As a general rule, we think profitable companies are less risky than companies that lose money. Having said that, sometimes statutory profit levels are not a good guide to ongoing profitability, because some short term one-off factor has impacted profit levels. Today we'll focus on whether this year's statutory profits are a good guide to understanding Northamber (LON:NAR).
We like the fact that Northamber made a profit of UK£8.10m on its revenue of UK£52.4m, in the last year. The chart below shows that while revenue has fallen over the last three years, the company has moved from unprofitable to profitable.
Of course, it is only sensible to look beyond the statutory profits and question how well those numbers represent the sustainable earnings power of the business. Therefore, we think it's worth taking a closer look at Northamber's cashflow, as well as examining the impact that unusual items have had on its reported profit. Note: we always recommend investors check balance sheet strength. Click here to be taken to our balance sheet analysis of Northamber.
A Closer Look At Northamber's Earnings
One key financial ratio used to measure how well a company converts its profit to free cash flow (FCF) is the accrual ratio. In plain english, this ratio subtracts FCF from net profit, and divides that number by the company's average operating assets over that period. You could think of the accrual ratio from cashflow as the 'non-FCF profit ratio'.
Therefore, it's actually considered a good thing when a company has a negative accrual ratio, but a bad thing if its accrual ratio is positive. While it's not a problem to have a positive accrual ratio, indicating a certain level of non-cash profits, a high accrual ratio is arguably a bad thing, because it indicates paper profits are not matched by cash flow. To quote a 2014 paper by Lewellen and Resutek, "firms with higher accruals tend to be less profitable in the future".
For the year to December 2019, Northamber had an accrual ratio of 1.05. Statistically speaking, that's a real negative for future earnings. To wit, the company did not generate one whit of free cashflow in that time. In the last twelve months it actually had negative free cash flow, with an outflow of UK£4.7m despite its profit of UK£8.10m, mentioned above. It's worth noting that Northamber generated positive FCF of UK£757k a year ago, so at least they've done it in the past. However, that's not all there is to consider. The accrual ratio is reflecting the impact of unusual items on statutory profit, at least in part. The good news for shareholders is that Northamber's accrual ratio was much better last year, so this year's poor reading might simply be a case of a short term mismatch between profit and FCF. Shareholders should look for improved cashflow relative to profit in the current year, if that is indeed the case.
How Do Unusual Items Influence Profit?
The fact that the company had unusual items boosting profit by UK£10m, in the last year, probably goes some way to explain why its accrual ratio was so weak. While we like to see profit increases, we tend to be a little more cautious when unusual items have made a big contribution. When we analysed the vast majority of listed companies worldwide, we found that significant unusual items are often not repeated. And, after all, that's exactly what the accounting terminology implies. Northamber had a rather significant contribution from unusual items relative to its profit to December 2019. All else being equal, this would likely have the effect of making the statutory profit a poor guide to underlying earnings power.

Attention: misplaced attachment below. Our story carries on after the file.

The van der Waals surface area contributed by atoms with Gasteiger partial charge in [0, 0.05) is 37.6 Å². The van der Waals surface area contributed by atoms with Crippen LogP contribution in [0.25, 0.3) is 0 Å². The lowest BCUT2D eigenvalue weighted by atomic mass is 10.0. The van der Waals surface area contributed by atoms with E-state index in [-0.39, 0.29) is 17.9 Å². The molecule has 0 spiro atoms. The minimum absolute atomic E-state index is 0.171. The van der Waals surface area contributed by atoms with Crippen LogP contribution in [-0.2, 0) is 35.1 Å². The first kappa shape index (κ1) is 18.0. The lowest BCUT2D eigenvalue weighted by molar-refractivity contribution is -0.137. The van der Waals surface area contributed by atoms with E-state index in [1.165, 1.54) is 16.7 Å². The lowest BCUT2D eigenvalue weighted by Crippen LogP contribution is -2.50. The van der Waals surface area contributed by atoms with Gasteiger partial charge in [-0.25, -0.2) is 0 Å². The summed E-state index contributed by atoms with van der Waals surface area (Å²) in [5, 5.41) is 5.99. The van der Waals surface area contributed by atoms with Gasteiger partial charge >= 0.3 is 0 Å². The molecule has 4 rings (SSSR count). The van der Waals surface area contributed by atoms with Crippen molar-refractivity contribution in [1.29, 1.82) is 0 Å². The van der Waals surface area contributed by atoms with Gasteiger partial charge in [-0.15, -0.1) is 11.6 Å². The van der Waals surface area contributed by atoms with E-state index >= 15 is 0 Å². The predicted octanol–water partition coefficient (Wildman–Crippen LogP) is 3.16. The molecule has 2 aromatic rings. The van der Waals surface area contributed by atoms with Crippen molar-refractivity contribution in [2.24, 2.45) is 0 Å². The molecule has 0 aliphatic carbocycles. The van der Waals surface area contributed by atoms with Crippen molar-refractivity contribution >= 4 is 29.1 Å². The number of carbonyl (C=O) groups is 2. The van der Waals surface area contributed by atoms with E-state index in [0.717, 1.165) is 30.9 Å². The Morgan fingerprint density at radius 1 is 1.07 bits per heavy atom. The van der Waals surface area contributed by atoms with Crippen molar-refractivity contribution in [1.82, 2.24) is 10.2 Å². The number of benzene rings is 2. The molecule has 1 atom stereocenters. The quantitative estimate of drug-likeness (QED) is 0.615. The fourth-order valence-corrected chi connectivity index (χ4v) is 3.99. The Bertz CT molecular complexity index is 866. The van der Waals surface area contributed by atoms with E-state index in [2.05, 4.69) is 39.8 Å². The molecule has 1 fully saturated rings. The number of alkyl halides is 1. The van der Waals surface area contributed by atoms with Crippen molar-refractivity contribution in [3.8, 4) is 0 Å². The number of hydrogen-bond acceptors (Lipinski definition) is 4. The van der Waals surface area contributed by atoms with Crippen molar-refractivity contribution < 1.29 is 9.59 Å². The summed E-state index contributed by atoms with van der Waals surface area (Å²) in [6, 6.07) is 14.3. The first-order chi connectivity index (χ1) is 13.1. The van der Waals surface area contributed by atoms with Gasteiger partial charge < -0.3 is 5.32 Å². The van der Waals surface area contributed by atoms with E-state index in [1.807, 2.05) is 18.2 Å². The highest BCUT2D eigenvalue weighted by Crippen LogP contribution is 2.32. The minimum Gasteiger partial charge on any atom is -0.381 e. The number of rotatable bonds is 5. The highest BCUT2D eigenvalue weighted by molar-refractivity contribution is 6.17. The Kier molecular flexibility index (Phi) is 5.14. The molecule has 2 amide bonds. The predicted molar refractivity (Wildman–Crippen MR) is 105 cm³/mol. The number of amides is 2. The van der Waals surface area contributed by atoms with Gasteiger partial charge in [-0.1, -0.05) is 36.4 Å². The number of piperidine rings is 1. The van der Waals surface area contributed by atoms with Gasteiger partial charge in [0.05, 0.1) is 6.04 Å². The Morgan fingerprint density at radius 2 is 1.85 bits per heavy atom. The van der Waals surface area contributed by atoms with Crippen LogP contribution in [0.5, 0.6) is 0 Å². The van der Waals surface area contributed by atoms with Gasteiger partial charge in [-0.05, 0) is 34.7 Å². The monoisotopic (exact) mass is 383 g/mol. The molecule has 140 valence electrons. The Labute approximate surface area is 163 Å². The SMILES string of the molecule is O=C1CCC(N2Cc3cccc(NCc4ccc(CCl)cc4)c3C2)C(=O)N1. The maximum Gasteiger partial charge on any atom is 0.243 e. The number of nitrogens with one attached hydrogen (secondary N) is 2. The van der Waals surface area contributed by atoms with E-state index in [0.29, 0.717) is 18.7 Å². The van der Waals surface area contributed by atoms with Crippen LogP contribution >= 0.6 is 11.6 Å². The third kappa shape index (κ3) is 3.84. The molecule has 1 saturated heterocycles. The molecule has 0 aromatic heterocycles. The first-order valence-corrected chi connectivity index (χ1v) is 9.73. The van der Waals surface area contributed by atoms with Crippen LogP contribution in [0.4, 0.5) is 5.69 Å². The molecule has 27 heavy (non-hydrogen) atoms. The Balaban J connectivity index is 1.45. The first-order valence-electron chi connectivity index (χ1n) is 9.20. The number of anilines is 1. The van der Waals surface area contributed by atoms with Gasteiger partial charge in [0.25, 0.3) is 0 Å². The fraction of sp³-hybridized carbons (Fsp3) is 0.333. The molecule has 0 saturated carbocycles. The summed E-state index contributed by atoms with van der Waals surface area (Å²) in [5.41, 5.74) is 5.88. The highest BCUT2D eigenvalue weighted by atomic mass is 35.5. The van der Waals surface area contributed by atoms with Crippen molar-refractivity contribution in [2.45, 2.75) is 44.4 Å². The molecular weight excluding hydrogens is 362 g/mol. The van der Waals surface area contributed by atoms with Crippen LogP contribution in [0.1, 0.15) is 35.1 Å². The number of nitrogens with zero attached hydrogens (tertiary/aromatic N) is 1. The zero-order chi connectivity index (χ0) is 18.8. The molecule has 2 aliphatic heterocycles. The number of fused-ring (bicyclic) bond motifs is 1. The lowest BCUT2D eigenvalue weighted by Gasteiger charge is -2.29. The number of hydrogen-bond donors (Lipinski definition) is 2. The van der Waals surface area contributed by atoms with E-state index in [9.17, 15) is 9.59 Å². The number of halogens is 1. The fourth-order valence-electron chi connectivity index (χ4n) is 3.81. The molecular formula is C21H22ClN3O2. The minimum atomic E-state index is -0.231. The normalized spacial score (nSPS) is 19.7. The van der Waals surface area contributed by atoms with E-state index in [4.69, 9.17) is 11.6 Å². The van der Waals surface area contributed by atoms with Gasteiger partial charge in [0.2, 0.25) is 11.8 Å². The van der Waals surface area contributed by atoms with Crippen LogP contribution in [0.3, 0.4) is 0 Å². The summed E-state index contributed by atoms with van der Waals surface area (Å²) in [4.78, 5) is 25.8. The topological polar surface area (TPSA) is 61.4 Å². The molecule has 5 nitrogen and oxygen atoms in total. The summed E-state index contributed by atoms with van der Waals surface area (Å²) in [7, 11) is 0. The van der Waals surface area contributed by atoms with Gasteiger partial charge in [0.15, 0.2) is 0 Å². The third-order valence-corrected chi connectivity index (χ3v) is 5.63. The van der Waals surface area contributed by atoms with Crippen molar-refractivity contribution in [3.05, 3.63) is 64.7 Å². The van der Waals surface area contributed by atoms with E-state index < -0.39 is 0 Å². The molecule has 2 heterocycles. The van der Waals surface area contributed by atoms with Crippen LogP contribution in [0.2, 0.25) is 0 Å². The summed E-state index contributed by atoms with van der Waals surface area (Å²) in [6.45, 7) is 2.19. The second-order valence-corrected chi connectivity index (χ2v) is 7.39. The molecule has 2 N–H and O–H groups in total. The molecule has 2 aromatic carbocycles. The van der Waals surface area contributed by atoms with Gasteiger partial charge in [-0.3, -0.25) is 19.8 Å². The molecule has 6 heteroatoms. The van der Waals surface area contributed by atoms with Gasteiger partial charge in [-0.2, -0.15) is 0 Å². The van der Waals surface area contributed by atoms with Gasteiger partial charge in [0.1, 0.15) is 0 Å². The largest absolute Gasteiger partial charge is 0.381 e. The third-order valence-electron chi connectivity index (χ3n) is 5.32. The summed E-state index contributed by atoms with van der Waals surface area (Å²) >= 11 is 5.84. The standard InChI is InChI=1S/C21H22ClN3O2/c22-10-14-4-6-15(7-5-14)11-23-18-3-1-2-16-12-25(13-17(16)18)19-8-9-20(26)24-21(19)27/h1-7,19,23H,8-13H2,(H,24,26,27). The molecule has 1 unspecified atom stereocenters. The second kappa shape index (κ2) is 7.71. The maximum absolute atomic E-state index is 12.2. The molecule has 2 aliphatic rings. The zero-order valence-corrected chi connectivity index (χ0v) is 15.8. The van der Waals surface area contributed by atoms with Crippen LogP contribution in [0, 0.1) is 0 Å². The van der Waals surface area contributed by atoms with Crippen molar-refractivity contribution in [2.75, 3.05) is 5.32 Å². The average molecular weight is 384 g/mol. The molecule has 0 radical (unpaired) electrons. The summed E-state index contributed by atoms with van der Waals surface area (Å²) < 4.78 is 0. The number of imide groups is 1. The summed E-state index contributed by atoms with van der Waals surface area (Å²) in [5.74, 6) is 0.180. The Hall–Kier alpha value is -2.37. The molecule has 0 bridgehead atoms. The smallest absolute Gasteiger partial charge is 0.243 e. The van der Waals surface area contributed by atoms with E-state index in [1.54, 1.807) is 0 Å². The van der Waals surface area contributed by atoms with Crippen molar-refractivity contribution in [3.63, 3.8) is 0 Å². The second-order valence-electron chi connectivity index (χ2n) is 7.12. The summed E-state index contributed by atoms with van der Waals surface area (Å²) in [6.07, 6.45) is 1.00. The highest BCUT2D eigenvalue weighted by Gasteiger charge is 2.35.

Our Take On Northamber's Profit Performance
Summing up, Northamber received a nice boost to profit from unusual items, but could not match its paper profit with free cash flow. On reflection, the above-mentioned factors give us the strong impression that Northamber'sunderlying earnings power is not as good as it might seem, based on the statutory profit numbers. With this in mind, we wouldn't consider investing in a stock unless we had a thorough understanding of the risks. Every company has risks, and we've spotted 3 warning signs for Northamber (of which 1 makes us a bit uncomfortable!) you should know about.
Our examination of Northamber has focussed on certain factors that can make its earnings look better than they are. And, on that basis, we are somewhat skeptical. But there is always more to discover if you are capable of focussing your mind on minutiae. For example, many people consider a high return on equity as an indication of favorable business economics, while others like to 'follow the money' and search out stocks that insiders are buying. While it might take a little research on your behalf, you may find this free collection of companies boasting high return on equity, or this list of stocks that insiders are buying to be useful.
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This article by Simply Wall St is general in nature. It does not constitute a recommendation to buy or sell any stock, and does not take account of your objectives, or your financial situation. We aim to bring you long-term focused analysis driven by fundamental data. Note that our analysis may not factor in the latest price-sensitive company announcements or qualitative material. Simply Wall St has no position in any stocks mentioned.
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